Just like humans, pets can suffer if they are overweight or obese. Pet obesity can lead to a number of health issues like arthritis so it’s important to keep your pet’s weight in check. Read on for our guide on pet obesity and how to reduce it so you can help your pets live long and healthy lives.
Obese pets typically have a lower quality of life too – and can die younger than those with healthy weights. A recent study by the University of Liverpool and published in the Journal of Veterinary Internal Medicine showed how overweight dogs could lose over 2 years lifespan. That’s why it’s so important to know the facts.
The extent of the problem
In the UK alone, it’s estimated that 40% of dogs and 53% of cats are overweight or obese, which is only set to get worse. Pet obesity is on the rise in the UK. 81% of vets and nurses report seeing an increase in the number of overweight animals. PDSA recently published their 2018 animal well-being report, and it has some shocking statistics:
- 33% of dog owners walk their dog just once a day
- 45% of dogs are only getting up to 30 minutes of exercise when they are walked
- 1% of dogs are never walked at all ?
- 65% of cat owners don’t know their pet’s current weight
- Just 19% of owners described their cat as overweight or obese
Overweight animals are less energetic, less willing to play and generally get less enjoyment out of life. Whether it’s due to a lack of exercise or being uninformed when it comes to portion sizes, there are lots of drivers for pet obesity.
Quite often, pet obesity is simply caused by a lack of knowledge, rather than intentional actions. One of the main issues when it comes to pet obesity is the lack of awareness surrounding the problem. Many of us don’t know what to look out for and our pets could be suffering unknowingly.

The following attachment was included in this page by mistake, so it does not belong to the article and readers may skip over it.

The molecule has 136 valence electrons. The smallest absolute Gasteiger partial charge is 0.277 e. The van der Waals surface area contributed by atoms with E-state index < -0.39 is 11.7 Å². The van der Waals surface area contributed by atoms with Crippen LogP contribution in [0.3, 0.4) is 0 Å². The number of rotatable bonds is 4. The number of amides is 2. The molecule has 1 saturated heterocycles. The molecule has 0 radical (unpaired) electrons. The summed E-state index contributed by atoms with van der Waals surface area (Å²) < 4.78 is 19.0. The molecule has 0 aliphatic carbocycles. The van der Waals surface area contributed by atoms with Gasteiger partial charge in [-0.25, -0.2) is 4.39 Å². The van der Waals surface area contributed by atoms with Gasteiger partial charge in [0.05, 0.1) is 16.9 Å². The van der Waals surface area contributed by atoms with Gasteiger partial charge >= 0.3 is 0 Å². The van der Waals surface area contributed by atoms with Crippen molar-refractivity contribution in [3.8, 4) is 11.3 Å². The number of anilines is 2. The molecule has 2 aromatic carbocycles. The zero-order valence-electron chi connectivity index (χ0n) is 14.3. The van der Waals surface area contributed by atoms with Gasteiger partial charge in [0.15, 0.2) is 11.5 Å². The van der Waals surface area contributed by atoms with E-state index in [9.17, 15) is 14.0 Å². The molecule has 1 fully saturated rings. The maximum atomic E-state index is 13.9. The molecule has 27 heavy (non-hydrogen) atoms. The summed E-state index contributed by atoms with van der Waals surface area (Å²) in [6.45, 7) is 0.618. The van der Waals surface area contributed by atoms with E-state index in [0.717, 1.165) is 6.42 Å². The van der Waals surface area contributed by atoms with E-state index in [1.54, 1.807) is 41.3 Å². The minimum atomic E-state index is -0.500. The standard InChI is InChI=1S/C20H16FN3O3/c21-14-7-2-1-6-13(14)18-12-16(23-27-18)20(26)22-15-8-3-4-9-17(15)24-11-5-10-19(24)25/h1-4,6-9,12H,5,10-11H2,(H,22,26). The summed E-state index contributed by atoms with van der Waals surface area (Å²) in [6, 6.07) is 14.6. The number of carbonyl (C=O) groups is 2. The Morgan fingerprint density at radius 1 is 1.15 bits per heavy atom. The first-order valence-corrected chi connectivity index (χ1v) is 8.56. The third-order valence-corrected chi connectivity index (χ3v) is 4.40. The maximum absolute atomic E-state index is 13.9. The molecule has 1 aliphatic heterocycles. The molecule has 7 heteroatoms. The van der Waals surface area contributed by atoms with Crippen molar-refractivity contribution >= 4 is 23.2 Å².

Identifying the problem
It can be difficult to recognise if your pet is overweight, particularly if it happens slowly or if they have always been overweight. Of course, the best way to check is to take them to the vet and get them properly weighed.
There are some home tricks you can try first, however, to judge if a trip to the vet is necessary. PDSA have a series of images to help you determine if your pet is a healthy weight. Ranging from very thin to obese, you can check which image most closely resembles your pet.
Here are some signs to look out for in both cats and dogs:
- Ribs – Overweight pets have a layer of fat covering their ribs, which makes them difficult to see or even feel.
- Back – A ‘fat pad’ will cover their back
- Tummy – Your pet’s tummy will bulge out and sag downwards, which may wobble or sway when they move
- Face, legs and neck – Obese cats and dogs can get fat pads in these areas
In contrast, underweight cats and dogs will have highly visible ribs, hipbones and backbone. There will be a complete absence of fat around these areas, with an exaggerated waistline and non-existent tummy.
Preventing pet obesity
There are lots of ways for your cat or dog to lose weight if they are obese or overweight. Food reduction, increased exercise and less treats can help. But the best way to reduce pet obesity is to work to prevent it in the first place.
Here are our top 5 ways to prevent pet obesity:
1. Plenty of exercise
There are so many benefits of regular exercise for your pets. Not only will exercise help your pet shed extra pounds, it will strengthen respiratory and circulation systems and aid digestion. It can be tricky to know exactly how much exercise you’re pup is really doing, so you could try using an activity monitor such as PitPat, so you never miss a step!